A not so sudden silence caused me to focus back on my companions, and both were staring at me; Barton with an inscrutable look, and Duo with a concern expression - a question in his eyes. Looking from one to the other, I realized I'd missed responding to a question or comment. Quickly I replayed the last minutes of conversation and pulled out the answer.

"From his mother-in-law."

"That makes sense then," Barton said nodding. He turned back to Duo and added, "I'd heard the lady died the same year I bought my place. I never had the chance to meet her, but from what I understand, she was a character." Duo was grinning, enjoying the story my neighbor relayed.

"She was until her daughter was killed." For some reason, I felt I had to join the conversation, to make up for my lack earlier.

Barton looked back at me in surprise. "You knew Mrs. Long then?" I nodded shortly and stood; I wanted lunch to be over with, I felt the need to be in silence again. "I had tried to purchase this place, but her son-in-law wouldn't sell. Do you know him as well?"

I hesitated in gathering the bowls and utensils and, without looking at either of them, I nodded again saying, "Chang Wufei and I worked together. He is my friend and gave me the use of this farm."

"What do you farm?" Duo asked suddenly.

"I do not farm." I poured more tea, and brought out the stash of cookies I'd baked earlier in the week.

Apparently Duo had asked my neighbor the same question, for his response was the same. Duo had given him a look, partly bewildered and partly frustrated, prompting Barton to add, "Most of the land in these parts of South Dakota are own by larger farming corporations. There are very few family or independent farms left, not only here, but in other agriculture areas of the country."

Duo nodded, his expression clearing. "So, let me get this straight. You both live on farms, fairly large ones at that, and neither of you farm? Why do you live here then?"

"Solitude," I said as Barton replied at the same time, "Beauty." We looked at each other and he gave me a slight smile.

"Well, beautiful solitude I can buy," Duo chuckled picking up another cookie and breaking it into pieces before launching into a question directed at the tall man and his quest for beauty.

As they continued to speak, I rose and went to the window. The need to distance myself from them, cocoon myself in silence was becoming overwhelming. The fact I knew neither man well, despite what their intentions toward me seemed to be, coupled with the encroachment on my isolation after enforcing it for many months, made me anxious, nervous and near to losing my control. I held the curtain aside, peering out into the cold white landscape and for a moment longed to be lost in it, longed to wrap myself in its silence.

"It's beginning to snow again," I announced to the room at large.

"Does it ever stop?" Duo nearly whined.

"I need to leave," Barton said standing up. "I was planning to head to town and stay there tonight. I can take Duo along with me..." he trailed off as Duo shook his head.

"I'll be okay here for another day, I think."

I looked at him from across the room, wondering why he'd choose to stay at the farmhouse with me rather than go to town with the more than talkative Barton, and more modernized accommodations. I knew I was frowning, trying to answer the puzzle before me, and watched Duo smile as though he knew what effect he had on me.

"If the snow stops without dropping significant amounts, the roads should be cleared tomorrow or possibly Friday," Barton told Duo. "I'll verify the reports and get a road condition update while in town and stopped back by tomorrow, then."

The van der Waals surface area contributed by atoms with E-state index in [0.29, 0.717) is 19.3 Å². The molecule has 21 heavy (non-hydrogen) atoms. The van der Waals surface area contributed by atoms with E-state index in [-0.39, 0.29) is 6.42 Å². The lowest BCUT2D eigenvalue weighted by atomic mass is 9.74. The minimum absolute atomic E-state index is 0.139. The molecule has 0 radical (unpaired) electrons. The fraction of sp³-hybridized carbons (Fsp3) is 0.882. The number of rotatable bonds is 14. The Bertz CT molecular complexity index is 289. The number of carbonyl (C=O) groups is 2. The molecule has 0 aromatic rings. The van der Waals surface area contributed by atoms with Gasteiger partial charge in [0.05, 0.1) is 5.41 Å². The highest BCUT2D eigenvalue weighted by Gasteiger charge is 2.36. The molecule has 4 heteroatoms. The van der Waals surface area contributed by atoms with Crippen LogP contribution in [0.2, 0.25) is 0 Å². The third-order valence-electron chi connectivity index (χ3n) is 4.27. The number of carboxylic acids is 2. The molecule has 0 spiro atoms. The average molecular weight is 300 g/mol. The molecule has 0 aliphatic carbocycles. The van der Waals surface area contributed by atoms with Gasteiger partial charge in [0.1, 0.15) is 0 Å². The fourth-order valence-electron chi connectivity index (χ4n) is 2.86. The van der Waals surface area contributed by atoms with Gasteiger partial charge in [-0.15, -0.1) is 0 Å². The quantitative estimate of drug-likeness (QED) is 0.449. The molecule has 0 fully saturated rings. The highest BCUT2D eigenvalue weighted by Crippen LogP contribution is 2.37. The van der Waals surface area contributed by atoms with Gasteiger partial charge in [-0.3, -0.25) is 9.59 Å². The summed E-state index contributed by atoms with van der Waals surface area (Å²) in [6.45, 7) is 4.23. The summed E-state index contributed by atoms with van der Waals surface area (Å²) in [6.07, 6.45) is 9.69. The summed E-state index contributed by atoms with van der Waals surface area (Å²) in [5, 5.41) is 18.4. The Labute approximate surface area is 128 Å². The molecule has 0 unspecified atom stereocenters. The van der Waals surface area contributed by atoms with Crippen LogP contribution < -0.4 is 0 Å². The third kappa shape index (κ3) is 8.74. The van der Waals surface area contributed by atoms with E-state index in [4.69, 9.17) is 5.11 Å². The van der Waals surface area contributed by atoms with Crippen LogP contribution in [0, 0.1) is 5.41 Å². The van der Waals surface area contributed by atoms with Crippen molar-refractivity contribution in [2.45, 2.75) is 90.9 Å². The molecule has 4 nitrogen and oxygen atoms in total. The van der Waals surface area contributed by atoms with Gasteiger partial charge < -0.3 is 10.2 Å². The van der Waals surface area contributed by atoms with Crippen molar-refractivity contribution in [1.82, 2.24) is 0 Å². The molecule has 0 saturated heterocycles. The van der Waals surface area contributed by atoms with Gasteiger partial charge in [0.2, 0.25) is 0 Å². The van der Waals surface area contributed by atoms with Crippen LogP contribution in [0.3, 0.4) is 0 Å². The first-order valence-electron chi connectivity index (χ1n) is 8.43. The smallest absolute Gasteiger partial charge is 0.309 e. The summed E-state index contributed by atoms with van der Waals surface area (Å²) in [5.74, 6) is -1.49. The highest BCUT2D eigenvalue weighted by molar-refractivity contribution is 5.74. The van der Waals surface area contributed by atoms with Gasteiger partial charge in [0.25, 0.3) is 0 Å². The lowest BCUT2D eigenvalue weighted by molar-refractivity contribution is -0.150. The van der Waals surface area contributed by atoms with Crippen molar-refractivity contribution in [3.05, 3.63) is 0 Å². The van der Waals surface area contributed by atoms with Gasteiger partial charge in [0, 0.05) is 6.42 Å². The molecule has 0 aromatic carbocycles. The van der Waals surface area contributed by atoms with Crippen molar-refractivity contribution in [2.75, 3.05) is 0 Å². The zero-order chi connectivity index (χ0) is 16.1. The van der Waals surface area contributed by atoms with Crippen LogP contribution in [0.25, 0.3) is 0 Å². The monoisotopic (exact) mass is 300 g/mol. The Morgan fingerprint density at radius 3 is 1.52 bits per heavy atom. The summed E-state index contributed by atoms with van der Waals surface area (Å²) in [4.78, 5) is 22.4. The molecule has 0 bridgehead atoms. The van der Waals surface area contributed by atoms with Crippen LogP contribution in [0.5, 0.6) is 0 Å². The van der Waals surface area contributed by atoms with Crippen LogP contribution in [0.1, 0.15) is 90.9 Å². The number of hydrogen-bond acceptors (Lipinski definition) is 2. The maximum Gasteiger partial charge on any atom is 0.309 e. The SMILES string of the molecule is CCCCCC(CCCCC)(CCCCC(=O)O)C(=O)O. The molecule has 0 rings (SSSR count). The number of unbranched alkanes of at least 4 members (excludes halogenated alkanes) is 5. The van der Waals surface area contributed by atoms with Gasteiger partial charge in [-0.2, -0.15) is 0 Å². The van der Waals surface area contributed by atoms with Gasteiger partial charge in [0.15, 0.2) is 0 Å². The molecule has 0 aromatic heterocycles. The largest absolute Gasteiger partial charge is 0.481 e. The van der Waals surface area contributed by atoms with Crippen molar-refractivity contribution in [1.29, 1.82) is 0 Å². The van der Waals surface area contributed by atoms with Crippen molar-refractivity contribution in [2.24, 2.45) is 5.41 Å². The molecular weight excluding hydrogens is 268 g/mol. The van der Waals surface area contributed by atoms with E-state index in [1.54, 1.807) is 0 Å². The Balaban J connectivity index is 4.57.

Duo nodded. "That'd be great, man. Thanks for helping out." They both had started for the kitchen door, when Duo stopped. "Hey, could I ask you to do me a favor while you're in town? If the phone works there that is." The tall man nodded for him to continue. "Would you call a friend of mine, let him know everything's all right and where I'm at? And tell him I'll call him as soon as the lines out here are up and running?" He was already writing on the pad I kept on the counter to organize my lists.

"Sure, I can do that. Anything else?" Barton looked to me, and I shook my head. I had stocked up on supplies two days before Duo crashed knowing the weather was supposed to get bad. "I can hear your generator, so you don't need any fuel?" I glared at him. He had been the one to help me with my prior run in with the generator.

"There's enough fuel if the electricity is restored by Saturday. If not, I'll make a run to town in the Polaris."

"Suit yourself," he said, door open and ready to leave. Duo was at his side, pulling his coat back on, and I followed reluctantly.

We stood in the cold, listening to the SnowCat's engine fade into the distance and the light snow dusting our clothing. I reveled in the silence; the winter white of the snow wrapping itself around me, muffling sound and releasing most of my anxiety.

"Do you know what he does for a living?" Duo's voice was oddly quiet. I opened my eyes to peer at him. He stood waiting for my response; apparently it hadn't been a rhetorical question.

"I've never asked."

He frowned and turned toward the house, brushing the snow from his coat as he went. His hand on the door knob, he threw out, "I wonder if he's T Barton, the artist. The way he spoke of the beauty in this region makes me think so." I was standing next to him now, and ready to return to the warmth. Duo had a contemplative look on his face and a slow smile formed. "Quatre's going to shoot me if he is. T Barton is one of Quat's favorite artist." An amused light danced in his eyes as he entered the porch with me on his heels.

After we'd finished with cleaning up the kitchen, and I set items out for dinner, Duo headed for the couch and his book. I prowled around the livingroom from window to window, staring out into the day for several minutes, only to turn from the frozen landscape and seek another. I was unaccountably restless, prowling as I was, with no reason I could fathom behind it.

"Heero, enough all ready! I'm getting dizzy watching you walk circles on the floor," Duo complained.

I stopped mid-step and looked at him. I had thought he had been reading, lost in his obvious interest in the book, but it lay on the couch next to him; he had clearly been watching me. Flushing, I threw myself into a chair and flipped through an old magazine, not reading the words and barely registering the pictures.